The applicable state laws will control how some things are accomplished in an adoption such as the timing of consent. However, prospective adoptive parents have a voice in how other things are handled that are not addressed by state laws. The hospital plan is one such area. Is there a desire to be in the delivery room if the birth mother allows? If the baby is a boy, do they want him circumcised? Do they wish to be in a bonding room if one is available? Do they want to interact with the birth mother after delivery but prior to her discharge? Communicating with the adoption professional to provide this input in advance is vital to a smoother and more satisfying experience.
Prior to placement, prospective adoptive couples should ponder what information or assistance they require. If certain documentation must be submitted to obtain medical coverage through their insurance company, the prospective adoptive couple l needs to know in advance. If the attending pediatrician requests specific information or records for the child’s first doctor appointment, the adoptive parents should be given a heads up to ensure they acquire that documentation. It is important to the process for prospective adoptive parents to get involved and make sure that their needs and desires are conveyed.
8. Don’t Be Demanding
Adoption placements are stressful on all involved including the adoption professional and hospital staff. It doesn’t help the situation for prospective adoptive parents to ask for the moon in the midst of turmoil. The adoption professional will provide updates when they become available. Repeatedly contacting him to ask, “Have you heard anything yet?” is not helpful and may increase the cost of the case where legal services are billed on an hourly basis. Hospital staff are bound by the hospital policies and their assigned duties. They cannot simply drop what they are doing and come to get a baby discharged just because the adoptive couple is ready to leave. Hospital staff cannot allow actions which contradict hospital policies. Even though this is a “special” situation and the couple really wants to have access to the baby in the NICU outside of visiting hours, the hospital staff cannot consent.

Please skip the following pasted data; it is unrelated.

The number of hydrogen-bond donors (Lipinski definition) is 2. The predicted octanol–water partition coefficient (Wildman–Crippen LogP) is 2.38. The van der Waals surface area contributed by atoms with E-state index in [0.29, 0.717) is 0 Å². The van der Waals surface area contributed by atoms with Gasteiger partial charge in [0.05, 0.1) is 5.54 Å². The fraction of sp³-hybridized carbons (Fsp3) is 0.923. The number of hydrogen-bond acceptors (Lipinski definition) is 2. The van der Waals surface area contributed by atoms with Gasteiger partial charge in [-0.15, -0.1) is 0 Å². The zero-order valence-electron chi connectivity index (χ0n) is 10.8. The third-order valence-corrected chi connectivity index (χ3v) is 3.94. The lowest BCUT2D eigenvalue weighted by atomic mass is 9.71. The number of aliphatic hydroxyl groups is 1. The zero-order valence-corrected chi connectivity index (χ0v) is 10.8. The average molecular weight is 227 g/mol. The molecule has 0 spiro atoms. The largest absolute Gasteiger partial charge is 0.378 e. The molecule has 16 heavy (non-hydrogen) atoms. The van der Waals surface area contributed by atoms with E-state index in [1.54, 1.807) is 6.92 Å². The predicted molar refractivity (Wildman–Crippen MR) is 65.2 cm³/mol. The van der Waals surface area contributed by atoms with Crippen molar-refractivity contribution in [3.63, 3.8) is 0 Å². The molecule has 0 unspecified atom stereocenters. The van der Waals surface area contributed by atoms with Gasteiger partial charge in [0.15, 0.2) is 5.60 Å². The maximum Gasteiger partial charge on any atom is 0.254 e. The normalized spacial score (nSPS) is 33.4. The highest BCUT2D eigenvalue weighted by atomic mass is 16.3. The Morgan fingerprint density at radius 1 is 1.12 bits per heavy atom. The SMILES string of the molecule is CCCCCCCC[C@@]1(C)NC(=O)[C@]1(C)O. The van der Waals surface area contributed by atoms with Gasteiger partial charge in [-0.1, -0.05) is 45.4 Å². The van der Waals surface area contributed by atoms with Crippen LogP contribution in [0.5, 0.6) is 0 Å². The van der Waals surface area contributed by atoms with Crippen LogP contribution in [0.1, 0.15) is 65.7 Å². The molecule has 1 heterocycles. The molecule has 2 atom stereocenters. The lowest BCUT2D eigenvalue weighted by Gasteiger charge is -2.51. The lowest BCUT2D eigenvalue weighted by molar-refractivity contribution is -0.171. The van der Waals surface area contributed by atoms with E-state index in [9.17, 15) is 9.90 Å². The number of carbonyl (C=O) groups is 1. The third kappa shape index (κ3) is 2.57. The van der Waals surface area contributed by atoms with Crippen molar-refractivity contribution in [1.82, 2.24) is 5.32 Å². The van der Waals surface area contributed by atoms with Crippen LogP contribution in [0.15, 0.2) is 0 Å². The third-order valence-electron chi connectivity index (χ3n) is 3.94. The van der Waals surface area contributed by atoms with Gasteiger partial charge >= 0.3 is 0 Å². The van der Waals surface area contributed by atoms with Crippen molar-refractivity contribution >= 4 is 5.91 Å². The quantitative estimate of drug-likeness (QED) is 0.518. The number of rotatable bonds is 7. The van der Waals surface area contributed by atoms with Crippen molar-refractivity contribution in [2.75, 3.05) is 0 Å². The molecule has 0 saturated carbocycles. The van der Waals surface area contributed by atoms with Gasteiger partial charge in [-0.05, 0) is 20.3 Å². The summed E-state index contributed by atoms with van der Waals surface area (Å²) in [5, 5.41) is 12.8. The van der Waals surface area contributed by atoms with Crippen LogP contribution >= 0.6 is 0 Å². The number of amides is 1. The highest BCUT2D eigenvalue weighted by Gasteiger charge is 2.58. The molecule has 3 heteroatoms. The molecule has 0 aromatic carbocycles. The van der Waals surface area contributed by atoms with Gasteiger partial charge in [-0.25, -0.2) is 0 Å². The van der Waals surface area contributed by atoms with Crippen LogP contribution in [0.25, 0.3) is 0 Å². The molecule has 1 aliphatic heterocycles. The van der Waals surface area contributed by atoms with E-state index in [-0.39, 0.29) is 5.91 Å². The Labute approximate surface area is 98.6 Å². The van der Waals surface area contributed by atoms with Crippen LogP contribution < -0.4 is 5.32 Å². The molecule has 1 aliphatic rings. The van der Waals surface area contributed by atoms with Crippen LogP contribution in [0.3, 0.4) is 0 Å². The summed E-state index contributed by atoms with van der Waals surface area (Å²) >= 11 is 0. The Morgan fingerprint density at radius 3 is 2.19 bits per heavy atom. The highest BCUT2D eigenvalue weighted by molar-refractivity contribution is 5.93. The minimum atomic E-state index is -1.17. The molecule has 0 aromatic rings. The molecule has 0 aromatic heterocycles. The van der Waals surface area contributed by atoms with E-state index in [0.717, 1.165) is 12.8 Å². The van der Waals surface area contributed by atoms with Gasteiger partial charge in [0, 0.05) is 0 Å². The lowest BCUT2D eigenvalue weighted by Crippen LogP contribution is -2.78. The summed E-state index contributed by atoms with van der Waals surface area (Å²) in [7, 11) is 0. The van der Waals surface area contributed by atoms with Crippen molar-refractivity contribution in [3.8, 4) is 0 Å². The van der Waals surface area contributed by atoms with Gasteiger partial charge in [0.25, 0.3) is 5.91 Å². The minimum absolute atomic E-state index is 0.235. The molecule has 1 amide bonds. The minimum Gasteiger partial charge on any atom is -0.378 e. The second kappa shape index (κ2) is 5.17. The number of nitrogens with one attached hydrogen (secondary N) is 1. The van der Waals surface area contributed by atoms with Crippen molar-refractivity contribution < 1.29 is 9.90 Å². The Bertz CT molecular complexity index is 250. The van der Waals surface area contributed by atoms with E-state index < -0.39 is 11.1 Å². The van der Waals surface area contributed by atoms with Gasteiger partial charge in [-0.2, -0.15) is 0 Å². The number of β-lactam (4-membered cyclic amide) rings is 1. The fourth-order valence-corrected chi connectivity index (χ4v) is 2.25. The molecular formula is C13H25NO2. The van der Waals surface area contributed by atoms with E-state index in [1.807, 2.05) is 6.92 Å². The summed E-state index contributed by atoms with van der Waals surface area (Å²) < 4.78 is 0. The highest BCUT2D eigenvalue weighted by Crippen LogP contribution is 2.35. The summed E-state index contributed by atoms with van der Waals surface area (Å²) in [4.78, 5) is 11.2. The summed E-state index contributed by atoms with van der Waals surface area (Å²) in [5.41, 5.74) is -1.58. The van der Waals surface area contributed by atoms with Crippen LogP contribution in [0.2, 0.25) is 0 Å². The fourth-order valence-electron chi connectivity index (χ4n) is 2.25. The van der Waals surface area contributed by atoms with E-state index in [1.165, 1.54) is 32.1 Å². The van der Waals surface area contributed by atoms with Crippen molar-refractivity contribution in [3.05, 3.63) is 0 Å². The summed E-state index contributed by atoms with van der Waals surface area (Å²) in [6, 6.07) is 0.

9. Don’t Count Your Chickens Before They Hatch
While most adoption placements will successfully conclude, sadly, there will be some that fail. Prospective adoptive parents need to be aware of this risk and act accordingly. They can be cautiously optimistic, but they should also be aware that a negative outcome is a possibility. Hoping for the best but preparing for the worst is a good plan.
For prospective adoptive parents, managing an adoption journey is twofold. The process involves learning not only what to do, but also what NOT to do. A “don’t” can be as critical as a “do.” By observing a “don’t” such as “Don’t procrastinate” or “Don’t try to run the show,” an adoption journey can be much smoother for all concerned.Are you and your partner ready to start the adoption process? Visit Adoption.org or call 1-800-ADOPT-98 to begin your adoption journey. We have 130+ years of adoption experience and would love to help you.